The second reason contributing to slow implementation is the potential cultural implications. For those in the pharmaceutical industry who have always worked in information silos, shifting to sharing and reusing data may be considered counterintuitive. Hence, adopting the FAIR principles may be a challenging and arduous process for many organisations. 

Other challenges raised include the need for “clear data licensing, how to proceed and what license to suggest/apply to data from a wide variety of sources (governments, agencies, states, universities, investigators, etc)” and how the need for user identification for access to platforms may introduce a new barrier to data access. 

Importance of FAIR data

The implementation of FAIRification across the pharma industry has potential to support everything from R&D to drug development. According to a recent Nature article, the following stakeholders are those who could benefit the most:

• Researchers wanting to share, get credit, and reuse each other’s data and interpretations

• Professional data publishers offering their services

• Software and tool-builders providing data analysis and processing services such as reusable workflows

• Funding agencies (private and public) increasingly concerned with long-term data stewardship

• Data science community mining, integrating and analysing new and existing data to advance discovery. 

Improving the quality, accessibility and management of data sources across the industry will become a valuable resource for many organisations. Not only could FAIR data be used to address the challenges of long development timelines, but also prevent problems arising in the future, thanks to the shared knowledge of others. 

Drug development relies so heavily on participant information and the findings from previous trials which emphasises the importance of re-usable data to significantly cut down the cost and time of R&D, ultimately shortening the time to market for new and improved drugs.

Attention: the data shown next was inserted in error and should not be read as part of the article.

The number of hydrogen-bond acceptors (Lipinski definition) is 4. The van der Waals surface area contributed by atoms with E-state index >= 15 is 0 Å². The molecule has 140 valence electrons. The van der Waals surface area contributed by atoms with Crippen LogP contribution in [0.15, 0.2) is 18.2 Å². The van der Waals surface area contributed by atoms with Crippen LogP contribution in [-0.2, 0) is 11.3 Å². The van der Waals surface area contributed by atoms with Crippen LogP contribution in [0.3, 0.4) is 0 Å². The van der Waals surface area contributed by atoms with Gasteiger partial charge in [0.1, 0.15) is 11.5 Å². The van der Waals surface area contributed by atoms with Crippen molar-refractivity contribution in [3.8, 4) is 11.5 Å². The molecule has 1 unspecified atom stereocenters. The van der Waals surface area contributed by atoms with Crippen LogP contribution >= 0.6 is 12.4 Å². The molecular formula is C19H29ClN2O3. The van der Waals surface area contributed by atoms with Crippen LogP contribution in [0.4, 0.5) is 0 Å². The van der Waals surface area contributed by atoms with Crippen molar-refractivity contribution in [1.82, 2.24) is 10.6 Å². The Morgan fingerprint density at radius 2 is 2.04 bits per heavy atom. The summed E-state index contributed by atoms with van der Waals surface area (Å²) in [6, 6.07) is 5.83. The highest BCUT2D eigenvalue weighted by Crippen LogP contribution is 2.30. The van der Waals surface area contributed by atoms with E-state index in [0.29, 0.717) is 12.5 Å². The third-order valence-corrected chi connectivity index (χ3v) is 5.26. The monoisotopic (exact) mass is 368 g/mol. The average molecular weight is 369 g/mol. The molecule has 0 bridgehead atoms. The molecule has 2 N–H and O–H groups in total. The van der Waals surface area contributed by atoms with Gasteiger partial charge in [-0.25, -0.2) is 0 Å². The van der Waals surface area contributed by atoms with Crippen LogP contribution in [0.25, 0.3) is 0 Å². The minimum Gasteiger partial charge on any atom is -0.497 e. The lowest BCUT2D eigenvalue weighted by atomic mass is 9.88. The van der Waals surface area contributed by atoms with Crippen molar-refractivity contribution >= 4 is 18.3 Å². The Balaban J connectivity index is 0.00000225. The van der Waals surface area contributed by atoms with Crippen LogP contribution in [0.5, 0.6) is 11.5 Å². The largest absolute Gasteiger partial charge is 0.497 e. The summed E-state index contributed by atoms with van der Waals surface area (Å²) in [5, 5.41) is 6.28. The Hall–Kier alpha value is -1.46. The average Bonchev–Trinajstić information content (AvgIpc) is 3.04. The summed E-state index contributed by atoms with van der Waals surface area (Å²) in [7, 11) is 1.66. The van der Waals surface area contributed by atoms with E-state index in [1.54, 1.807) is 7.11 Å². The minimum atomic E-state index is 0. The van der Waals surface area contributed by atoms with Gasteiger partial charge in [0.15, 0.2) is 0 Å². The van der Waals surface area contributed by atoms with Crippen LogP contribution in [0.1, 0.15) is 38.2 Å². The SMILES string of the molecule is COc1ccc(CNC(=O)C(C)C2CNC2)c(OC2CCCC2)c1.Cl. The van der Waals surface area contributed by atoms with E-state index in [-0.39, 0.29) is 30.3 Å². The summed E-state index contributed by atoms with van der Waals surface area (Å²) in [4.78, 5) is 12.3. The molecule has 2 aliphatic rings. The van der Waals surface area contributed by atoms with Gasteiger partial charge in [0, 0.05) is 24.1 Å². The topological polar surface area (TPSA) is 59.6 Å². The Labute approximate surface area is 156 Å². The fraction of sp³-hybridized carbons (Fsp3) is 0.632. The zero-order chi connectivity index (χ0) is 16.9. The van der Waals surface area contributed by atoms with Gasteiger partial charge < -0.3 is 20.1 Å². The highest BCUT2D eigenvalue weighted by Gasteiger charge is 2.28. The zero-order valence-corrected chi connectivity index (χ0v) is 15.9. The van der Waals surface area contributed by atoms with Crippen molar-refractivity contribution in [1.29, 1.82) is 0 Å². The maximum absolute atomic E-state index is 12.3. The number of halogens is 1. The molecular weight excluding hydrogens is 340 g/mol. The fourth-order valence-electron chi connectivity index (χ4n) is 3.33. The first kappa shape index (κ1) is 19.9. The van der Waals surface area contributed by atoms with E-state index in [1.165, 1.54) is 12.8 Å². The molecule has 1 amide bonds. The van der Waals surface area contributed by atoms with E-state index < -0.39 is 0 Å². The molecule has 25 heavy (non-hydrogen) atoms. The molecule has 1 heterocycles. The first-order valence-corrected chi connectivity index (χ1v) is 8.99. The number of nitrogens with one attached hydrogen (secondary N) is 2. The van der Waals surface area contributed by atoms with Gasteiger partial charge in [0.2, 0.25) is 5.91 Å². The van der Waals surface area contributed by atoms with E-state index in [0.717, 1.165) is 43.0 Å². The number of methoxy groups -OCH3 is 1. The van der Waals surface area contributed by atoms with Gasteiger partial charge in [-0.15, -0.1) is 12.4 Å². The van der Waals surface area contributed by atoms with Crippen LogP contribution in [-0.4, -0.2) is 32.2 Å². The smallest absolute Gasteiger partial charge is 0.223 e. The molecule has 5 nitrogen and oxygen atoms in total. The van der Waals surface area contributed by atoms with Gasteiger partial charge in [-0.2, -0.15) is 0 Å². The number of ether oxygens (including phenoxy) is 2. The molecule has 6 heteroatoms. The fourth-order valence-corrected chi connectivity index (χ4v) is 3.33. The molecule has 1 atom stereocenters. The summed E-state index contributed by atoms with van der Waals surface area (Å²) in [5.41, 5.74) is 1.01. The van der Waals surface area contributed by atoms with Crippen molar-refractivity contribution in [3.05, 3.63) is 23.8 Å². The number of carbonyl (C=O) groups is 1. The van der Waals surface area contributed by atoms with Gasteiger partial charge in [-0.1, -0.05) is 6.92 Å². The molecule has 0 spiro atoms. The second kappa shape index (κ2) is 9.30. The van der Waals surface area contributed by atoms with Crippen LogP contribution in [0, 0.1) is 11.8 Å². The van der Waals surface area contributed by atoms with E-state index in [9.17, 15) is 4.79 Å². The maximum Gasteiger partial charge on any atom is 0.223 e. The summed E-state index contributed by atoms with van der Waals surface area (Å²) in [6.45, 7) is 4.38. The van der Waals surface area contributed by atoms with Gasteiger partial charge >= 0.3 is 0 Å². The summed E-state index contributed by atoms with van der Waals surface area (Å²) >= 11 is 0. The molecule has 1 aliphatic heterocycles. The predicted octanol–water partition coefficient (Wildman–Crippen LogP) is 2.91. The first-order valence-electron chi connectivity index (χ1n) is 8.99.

The concept of reusing and improving accessibility to shared data would also allow pharma organisations to respond more rapidly and effectively to changes in business demands – in comparison to information silos and generating new data which is time consuming and costly. 

Example of FAIRness 

Open PHACTS is a data integration platform for information pertaining to drug discovery. Using a machine-accessible interface, users can access the platform which provides human and machine-readable representations.  

One of many uses for Open PHACTS is obtaining gene names correlated with UniProt identifiers. UniProt is a freely accessible, online database of protein sequences and functional information. The related proteins retrieved from these methods may represent splice variants, orthologues or homologous paralogues.

The platform draws together multiple sources of publicly-available biomolecular, pharmacological and physicochemical data which can respond to “structured, well defined queries in a meaningful and reproducible way”. 

Charlotte Di Salvo, Lead Medical Writer
PharmaFeatures

For more articles covering the pharmaceutical industry, clinical research and academia, visit our content site PharmaFeatures.